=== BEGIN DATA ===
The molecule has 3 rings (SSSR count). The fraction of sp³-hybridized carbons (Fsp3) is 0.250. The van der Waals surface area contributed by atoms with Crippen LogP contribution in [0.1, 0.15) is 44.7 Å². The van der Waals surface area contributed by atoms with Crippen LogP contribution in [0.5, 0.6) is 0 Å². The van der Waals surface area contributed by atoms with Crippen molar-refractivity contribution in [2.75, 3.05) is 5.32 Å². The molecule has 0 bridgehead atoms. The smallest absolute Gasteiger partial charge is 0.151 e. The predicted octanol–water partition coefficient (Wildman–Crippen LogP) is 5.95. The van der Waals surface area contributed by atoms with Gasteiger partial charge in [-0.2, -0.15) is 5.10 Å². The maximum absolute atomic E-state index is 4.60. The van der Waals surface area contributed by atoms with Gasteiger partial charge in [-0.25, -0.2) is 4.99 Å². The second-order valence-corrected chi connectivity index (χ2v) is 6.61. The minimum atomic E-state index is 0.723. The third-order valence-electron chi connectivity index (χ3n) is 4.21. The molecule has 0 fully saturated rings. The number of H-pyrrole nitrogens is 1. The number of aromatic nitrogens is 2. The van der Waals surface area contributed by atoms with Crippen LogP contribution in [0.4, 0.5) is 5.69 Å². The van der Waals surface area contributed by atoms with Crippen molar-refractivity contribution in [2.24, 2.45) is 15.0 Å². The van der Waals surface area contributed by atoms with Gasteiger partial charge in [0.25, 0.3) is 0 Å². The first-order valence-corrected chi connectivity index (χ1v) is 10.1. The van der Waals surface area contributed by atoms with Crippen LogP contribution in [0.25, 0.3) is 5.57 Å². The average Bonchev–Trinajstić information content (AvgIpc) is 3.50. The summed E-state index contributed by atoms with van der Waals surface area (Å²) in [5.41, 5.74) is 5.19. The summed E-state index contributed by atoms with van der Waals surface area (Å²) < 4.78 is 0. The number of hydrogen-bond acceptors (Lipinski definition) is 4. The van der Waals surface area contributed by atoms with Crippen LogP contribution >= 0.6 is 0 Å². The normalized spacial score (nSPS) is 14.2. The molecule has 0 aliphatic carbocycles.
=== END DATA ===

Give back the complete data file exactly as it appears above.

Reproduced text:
The molecule has 3 rings (SSSR count). The fraction of sp³-hybridized carbons (Fsp3) is 0.250. The van der Waals surface area contributed by atoms with Crippen LogP contribution in [0.1, 0.15) is 44.7 Å². The van der Waals surface area contributed by atoms with Crippen LogP contribution in [0.5, 0.6) is 0 Å². The van der Waals surface area contributed by atoms with Crippen molar-refractivity contribution in [2.75, 3.05) is 5.32 Å². The molecule has 0 bridgehead atoms. The smallest absolute Gasteiger partial charge is 0.151 e. The predicted octanol–water partition coefficient (Wildman–Crippen LogP) is 5.95. The van der Waals surface area contributed by atoms with Gasteiger partial charge in [-0.2, -0.15) is 5.10 Å². The maximum absolute atomic E-state index is 4.60. The van der Waals surface area contributed by atoms with Gasteiger partial charge in [-0.25, -0.2) is 4.99 Å². The second-order valence-corrected chi connectivity index (χ2v) is 6.61. The minimum atomic E-state index is 0.723. The third-order valence-electron chi connectivity index (χ3n) is 4.21. The molecule has 0 fully saturated rings. The number of H-pyrrole nitrogens is 1. The number of aromatic nitrogens is 2. The van der Waals surface area contributed by atoms with Crippen LogP contribution in [0.4, 0.5) is 5.69 Å². The van der Waals surface area contributed by atoms with Crippen molar-refractivity contribution in [2.24, 2.45) is 15.0 Å². The van der Waals surface area contributed by atoms with Gasteiger partial charge in [0.25, 0.3) is 0 Å². The first-order valence-corrected chi connectivity index (χ1v) is 10.1. The van der Waals surface area contributed by atoms with Crippen LogP contribution in [0.25, 0.3) is 5.57 Å². The average Bonchev–Trinajstić information content (AvgIpc) is 3.50. The summed E-state index contributed by atoms with van der Waals surface area (Å²) in [5.41, 5.74) is 5.19. The summed E-state index contributed by atoms with van der Waals surface area (Å²) < 4.78 is 0. The number of hydrogen-bond acceptors (Lipinski definition) is 4. The van der Waals surface area contributed by atoms with Crippen LogP contribution >= 0.6 is 0 Å². The normalized spacial score (nSPS) is 14.2. The molecule has 0 aliphatic carbocycles.